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Copyright © 2004, Emerald Group Publishing Limited
The British Dietetic Association Annual Conference 15-17 June 2004, Glasgow
High on the agenda was the issue of improving dietary intakes in children and tackling the obesity problem, which is now spiraling out of control.
Dr John Reilly, Reader in Paediatric Energy Metabolism from the University of Glasgow, presented information on childhood obesity. In children, obesity is associated with severe health consequences including, psychological ill health, an increase in CHD risk factors, diabetes and sleep disturbances. In the longer term, obese children are likely to suffer more ill health and die at a younger age.
Says Dr Reilly “Obesity in children is an issue which needs to be urgently addressed at all levels; in particular we need to focus on tackling diet and sedentary behaviour such as television viewing”.
Dr Louis Levy from the Food Standards Agency considered a variety of activities relating to children’s diets including food promotion and children’s diets, drinks vending in schools, lunchboxes, work with school governors and other current areas of activity within the Agency.
Dietitian Jill Scott took more of a focus on men in her presentation on the British Dietetic Association Weight Wise campaign, which is all about letting men know that size does matter.
Says Jill Scott, “We are particularly concerned about men’s waist size; having a waist measurement over 37” (94 cm) increases the risk of developing heart disease, diabetes and some cancers, this risk is even greater in men with a waistline over 40” (102 cm).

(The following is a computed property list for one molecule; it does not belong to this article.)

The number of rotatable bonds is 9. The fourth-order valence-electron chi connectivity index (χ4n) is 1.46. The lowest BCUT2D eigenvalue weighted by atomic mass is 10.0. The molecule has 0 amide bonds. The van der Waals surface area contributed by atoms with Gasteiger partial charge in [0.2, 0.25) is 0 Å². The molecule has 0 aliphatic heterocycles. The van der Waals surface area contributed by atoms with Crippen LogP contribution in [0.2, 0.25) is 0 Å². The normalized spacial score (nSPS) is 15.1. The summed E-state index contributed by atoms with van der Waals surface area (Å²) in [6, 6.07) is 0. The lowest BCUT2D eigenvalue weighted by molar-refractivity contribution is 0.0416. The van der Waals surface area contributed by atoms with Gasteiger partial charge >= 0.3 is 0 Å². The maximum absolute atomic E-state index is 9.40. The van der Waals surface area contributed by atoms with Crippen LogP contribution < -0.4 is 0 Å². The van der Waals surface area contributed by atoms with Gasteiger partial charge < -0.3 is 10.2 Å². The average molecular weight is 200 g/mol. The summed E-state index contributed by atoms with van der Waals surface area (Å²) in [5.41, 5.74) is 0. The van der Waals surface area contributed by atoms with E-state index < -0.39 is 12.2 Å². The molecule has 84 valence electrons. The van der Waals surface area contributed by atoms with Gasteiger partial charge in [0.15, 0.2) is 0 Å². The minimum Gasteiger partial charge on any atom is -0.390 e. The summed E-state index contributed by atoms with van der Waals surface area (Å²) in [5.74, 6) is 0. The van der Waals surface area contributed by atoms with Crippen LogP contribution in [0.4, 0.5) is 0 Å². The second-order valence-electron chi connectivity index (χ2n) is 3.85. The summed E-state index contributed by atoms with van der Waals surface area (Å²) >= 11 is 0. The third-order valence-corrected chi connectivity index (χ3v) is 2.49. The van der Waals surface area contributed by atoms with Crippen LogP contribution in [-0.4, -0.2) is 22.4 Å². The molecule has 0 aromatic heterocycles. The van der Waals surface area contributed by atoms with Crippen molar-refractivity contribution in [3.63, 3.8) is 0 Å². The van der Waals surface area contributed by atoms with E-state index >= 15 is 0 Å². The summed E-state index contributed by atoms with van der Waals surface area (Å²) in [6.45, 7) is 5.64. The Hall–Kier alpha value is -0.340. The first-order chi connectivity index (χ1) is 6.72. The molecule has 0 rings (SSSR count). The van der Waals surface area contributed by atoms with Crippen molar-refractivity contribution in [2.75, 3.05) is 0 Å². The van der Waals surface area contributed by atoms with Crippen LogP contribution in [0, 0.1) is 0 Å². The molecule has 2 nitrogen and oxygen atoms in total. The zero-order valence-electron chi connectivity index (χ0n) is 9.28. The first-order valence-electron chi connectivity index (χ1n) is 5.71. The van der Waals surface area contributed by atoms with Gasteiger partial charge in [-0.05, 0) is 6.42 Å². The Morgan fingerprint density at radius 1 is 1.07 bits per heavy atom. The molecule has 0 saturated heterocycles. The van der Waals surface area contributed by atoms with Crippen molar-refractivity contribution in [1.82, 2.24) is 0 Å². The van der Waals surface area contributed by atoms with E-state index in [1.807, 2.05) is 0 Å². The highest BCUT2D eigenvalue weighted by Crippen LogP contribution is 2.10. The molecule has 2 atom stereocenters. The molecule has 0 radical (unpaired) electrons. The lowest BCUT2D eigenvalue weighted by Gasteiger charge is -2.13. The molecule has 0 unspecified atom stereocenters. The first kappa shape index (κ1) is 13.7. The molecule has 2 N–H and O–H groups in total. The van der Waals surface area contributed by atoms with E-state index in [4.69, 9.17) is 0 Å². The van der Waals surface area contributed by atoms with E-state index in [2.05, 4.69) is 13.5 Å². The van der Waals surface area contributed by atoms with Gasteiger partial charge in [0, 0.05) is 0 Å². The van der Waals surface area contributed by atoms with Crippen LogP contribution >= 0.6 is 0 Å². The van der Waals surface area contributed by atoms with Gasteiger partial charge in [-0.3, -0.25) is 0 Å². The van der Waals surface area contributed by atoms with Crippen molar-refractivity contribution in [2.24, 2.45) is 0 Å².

A further presentation reviewing food and health policy in Scotland was given by Gillian Kynoch, the Scottish Food and Health Co-ordinator at the Scottish Executive Health Department.
In addition, there was a poster presentation session with some exciting and interesting new research, for example on irritable bowel syndrome and low carbohydrate diets.
Irritable bowel syndrome affects one in every ten adults and causes reduced quality of life. An audit of 78 patients showed that dietetic intervention (including modifying intake of fibre, probiotics, fermentable carbohydrates, caffeine and alcohol) resulted in symptom reduction and improvement for 72 per cent of patients.
A study of a low carbohydrate weight loss plan among ten overweight and obese women found that any weight loss was more likely to be due to a reduced calorie intake, rather than a modification of fat-burning metabolic pathways. This type of diet was found to be deficient in vitamins and minerals and is, therefore, not recommended for long-term weight maintenance.
For more information contact: Amanda Wynne, National PR Officer, The British Dietetic Association. Tel: 01908 250 918; Mobile: 07958 715222; E-mail: firstname.lastname@example.org